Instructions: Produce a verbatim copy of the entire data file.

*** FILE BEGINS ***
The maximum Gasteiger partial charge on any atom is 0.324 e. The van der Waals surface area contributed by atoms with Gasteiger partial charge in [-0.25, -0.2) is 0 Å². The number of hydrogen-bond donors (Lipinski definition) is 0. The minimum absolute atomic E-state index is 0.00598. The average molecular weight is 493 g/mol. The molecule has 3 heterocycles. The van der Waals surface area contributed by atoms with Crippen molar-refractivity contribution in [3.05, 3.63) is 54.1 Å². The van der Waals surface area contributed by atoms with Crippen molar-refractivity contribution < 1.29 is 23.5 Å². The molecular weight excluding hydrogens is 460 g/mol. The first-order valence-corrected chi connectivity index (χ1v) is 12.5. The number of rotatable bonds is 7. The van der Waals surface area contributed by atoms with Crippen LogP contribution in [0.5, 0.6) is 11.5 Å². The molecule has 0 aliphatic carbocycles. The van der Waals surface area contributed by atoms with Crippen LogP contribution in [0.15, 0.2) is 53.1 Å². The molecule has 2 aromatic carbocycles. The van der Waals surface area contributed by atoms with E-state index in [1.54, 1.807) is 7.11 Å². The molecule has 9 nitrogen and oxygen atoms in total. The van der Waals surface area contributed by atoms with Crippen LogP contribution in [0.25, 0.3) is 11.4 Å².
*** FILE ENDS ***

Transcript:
The maximum Gasteiger partial charge on any atom is 0.324 e. The van der Waals surface area contributed by atoms with Gasteiger partial charge in [-0.25, -0.2) is 0 Å². The number of hydrogen-bond donors (Lipinski definition) is 0. The minimum absolute atomic E-state index is 0.00598. The average molecular weight is 493 g/mol. The molecule has 3 heterocycles. The van der Waals surface area contributed by atoms with Crippen molar-refractivity contribution in [3.05, 3.63) is 54.1 Å². The van der Waals surface area contributed by atoms with Crippen molar-refractivity contribution < 1.29 is 23.5 Å². The molecular weight excluding hydrogens is 460 g/mol. The first-order valence-corrected chi connectivity index (χ1v) is 12.5. The number of rotatable bonds is 7. The van der Waals surface area contributed by atoms with Crippen LogP contribution in [0.5, 0.6) is 11.5 Å². The molecule has 0 aliphatic carbocycles. The van der Waals surface area contributed by atoms with Crippen LogP contribution in [0.15, 0.2) is 53.1 Å². The molecule has 2 aromatic carbocycles. The van der Waals surface area contributed by atoms with E-state index in [1.54, 1.807) is 7.11 Å². The molecule has 9 nitrogen and oxygen atoms in total. The van der Waals surface area contributed by atoms with Crippen LogP contribution in [0.25, 0.3) is 11.4 Å².